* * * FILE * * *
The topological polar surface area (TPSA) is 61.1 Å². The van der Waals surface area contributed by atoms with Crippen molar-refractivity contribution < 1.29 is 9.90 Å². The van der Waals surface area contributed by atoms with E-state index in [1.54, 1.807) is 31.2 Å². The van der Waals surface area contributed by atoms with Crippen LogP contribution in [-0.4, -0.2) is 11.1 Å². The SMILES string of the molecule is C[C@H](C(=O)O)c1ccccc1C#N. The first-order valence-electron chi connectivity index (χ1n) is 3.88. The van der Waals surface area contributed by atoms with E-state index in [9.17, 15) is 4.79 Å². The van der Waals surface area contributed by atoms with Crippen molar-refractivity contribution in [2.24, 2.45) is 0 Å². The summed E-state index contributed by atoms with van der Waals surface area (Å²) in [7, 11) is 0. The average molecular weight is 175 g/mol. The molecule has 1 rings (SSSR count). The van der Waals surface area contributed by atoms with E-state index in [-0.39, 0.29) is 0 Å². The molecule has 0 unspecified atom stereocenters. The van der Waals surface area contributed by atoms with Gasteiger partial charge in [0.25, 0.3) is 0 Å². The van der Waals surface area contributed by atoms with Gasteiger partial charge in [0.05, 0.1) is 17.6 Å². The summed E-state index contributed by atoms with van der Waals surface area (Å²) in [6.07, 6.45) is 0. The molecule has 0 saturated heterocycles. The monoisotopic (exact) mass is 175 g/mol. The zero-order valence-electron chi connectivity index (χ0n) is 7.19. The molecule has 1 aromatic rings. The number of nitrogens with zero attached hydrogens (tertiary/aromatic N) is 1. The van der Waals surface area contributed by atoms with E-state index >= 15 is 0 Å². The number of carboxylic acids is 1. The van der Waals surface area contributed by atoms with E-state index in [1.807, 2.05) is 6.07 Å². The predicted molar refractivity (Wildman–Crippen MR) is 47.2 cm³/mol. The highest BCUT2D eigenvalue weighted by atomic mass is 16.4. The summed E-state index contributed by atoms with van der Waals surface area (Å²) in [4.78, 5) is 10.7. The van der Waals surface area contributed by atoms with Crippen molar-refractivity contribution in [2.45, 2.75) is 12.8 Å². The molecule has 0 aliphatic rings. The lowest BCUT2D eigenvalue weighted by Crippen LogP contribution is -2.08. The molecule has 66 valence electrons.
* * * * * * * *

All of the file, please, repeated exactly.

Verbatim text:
The topological polar surface area (TPSA) is 61.1 Å². The van der Waals surface area contributed by atoms with Crippen molar-refractivity contribution < 1.29 is 9.90 Å². The van der Waals surface area contributed by atoms with E-state index in [1.54, 1.807) is 31.2 Å². The van der Waals surface area contributed by atoms with Crippen LogP contribution in [-0.4, -0.2) is 11.1 Å². The SMILES string of the molecule is C[C@H](C(=O)O)c1ccccc1C#N. The first-order valence-electron chi connectivity index (χ1n) is 3.88. The van der Waals surface area contributed by atoms with E-state index in [9.17, 15) is 4.79 Å². The van der Waals surface area contributed by atoms with Crippen molar-refractivity contribution in [2.24, 2.45) is 0 Å². The summed E-state index contributed by atoms with van der Waals surface area (Å²) in [7, 11) is 0. The average molecular weight is 175 g/mol. The molecule has 1 rings (SSSR count). The van der Waals surface area contributed by atoms with E-state index in [-0.39, 0.29) is 0 Å². The molecule has 0 unspecified atom stereocenters. The van der Waals surface area contributed by atoms with Gasteiger partial charge in [0.25, 0.3) is 0 Å². The van der Waals surface area contributed by atoms with Gasteiger partial charge in [0.05, 0.1) is 17.6 Å². The summed E-state index contributed by atoms with van der Waals surface area (Å²) in [6.07, 6.45) is 0. The molecule has 0 saturated heterocycles. The monoisotopic (exact) mass is 175 g/mol. The zero-order valence-electron chi connectivity index (χ0n) is 7.19. The molecule has 1 aromatic rings. The number of nitrogens with zero attached hydrogens (tertiary/aromatic N) is 1. The van der Waals surface area contributed by atoms with E-state index >= 15 is 0 Å². The number of carboxylic acids is 1. The van der Waals surface area contributed by atoms with E-state index in [1.807, 2.05) is 6.07 Å². The predicted molar refractivity (Wildman–Crippen MR) is 47.2 cm³/mol. The highest BCUT2D eigenvalue weighted by atomic mass is 16.4. The summed E-state index contributed by atoms with van der Waals surface area (Å²) in [4.78, 5) is 10.7. The van der Waals surface area contributed by atoms with Crippen molar-refractivity contribution in [2.45, 2.75) is 12.8 Å². The molecule has 0 aliphatic rings. The lowest BCUT2D eigenvalue weighted by Crippen LogP contribution is -2.08. The molecule has 66 valence electrons.